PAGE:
Old contender, will you not yield to the immortal gods? - The Odyssey, Homer

These words have defined me. These words have shown me that no matter what perils or conflicts may present themselves, it is up to I and I alone to continue on. It is these words that have gotten me to where I am today. These words are a part of me — literally — being tattooed forever on my body.

That’s what the power of our words can be. Words can create us. Words can destroy us. Words can fix us. And words can take us apart; piece by piece. But most of all, words can define us.


Disclaimer: I love politics. I love hearing about politics. I love learning about politics. But, most of all, I love talking about politics. If politics isn’t your thing, keep reading. Because it should be. There is simply nothing more consequential than politics. And hopefully I am able to show you why.


The power of our words has taken on an entirely new meaning in the modern world we live in. And despite the true wonder of words, they can be used in truly horrific and despicable ways. No better example of this can be seen than in our current political climate. A climate where politicians across the spectrum, though in particular on the right, used their words to divide us for their own personal gain. They discourage bold, progressive action by ranting about debt, and taxes, and deficits, and challenges, and problems, and issues, and on and on. This continues, cycle after cycle, because nobody stands up and talks about the other side of the coin. What would the world be like if politicians talked about what we gain instead of what we lose through action?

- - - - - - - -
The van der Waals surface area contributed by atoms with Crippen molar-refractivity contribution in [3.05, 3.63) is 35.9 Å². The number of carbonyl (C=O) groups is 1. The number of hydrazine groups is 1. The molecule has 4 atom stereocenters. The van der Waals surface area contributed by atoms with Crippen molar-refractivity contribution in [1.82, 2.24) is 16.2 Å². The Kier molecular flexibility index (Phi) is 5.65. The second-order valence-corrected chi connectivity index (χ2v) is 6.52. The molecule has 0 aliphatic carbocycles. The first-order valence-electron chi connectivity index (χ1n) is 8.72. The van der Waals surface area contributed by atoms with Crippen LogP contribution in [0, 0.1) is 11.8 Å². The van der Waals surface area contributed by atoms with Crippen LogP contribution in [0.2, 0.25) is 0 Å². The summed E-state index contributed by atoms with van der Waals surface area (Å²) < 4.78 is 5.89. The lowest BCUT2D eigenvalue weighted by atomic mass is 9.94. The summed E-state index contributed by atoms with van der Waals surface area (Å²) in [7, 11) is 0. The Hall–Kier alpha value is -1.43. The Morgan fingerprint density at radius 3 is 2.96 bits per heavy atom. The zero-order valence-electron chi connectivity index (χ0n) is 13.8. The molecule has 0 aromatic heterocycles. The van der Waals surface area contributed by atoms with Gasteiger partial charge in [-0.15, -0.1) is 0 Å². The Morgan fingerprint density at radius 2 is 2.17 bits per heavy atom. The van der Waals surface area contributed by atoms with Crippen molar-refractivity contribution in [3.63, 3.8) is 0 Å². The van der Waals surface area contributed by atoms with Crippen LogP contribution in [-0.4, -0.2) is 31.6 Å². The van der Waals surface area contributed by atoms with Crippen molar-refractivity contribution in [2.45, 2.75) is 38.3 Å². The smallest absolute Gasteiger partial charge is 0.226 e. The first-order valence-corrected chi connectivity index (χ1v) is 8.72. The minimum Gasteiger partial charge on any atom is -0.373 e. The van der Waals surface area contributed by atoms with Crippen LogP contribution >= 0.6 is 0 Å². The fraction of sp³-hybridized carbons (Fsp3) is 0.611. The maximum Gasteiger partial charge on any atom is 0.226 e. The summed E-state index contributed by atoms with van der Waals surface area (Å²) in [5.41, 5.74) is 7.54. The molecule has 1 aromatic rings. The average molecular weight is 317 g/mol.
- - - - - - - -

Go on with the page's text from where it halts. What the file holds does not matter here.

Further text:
To take this into a a more practical sense, I’d like to dive head-first into the weeds of policy. Pharmacare, a plan to provide universal prescription drug coverage, does not exist in Canada. And it desperately needs to be. Canada is the only country on Earth that provides universal health coverage that does not also provide universal prescription medication coverage. This fact alone should be enough to infer that Canada is lagging behind. But yet, here we stand. The major “barrier” in the way to Pharmacare in Canada is the cost — estimated to cost billions of dollars each year. Those standing in opposition to this plan argue that this cost alone is enough to prohibit the implementation of this plan. Those standing in power argue this plan is too expensive, and a two-tiered system where only the most needy get this coverage is the right step forward. And those on the sidelines, like myself, argue that universal health coverage doesn’t exist in Canada without Pharmacare, because without the live-saving drugs many of us need, healthcare isn’t truly universal nor accessible. Not to mention that Pharmacare would actually save Canadians money. I digress.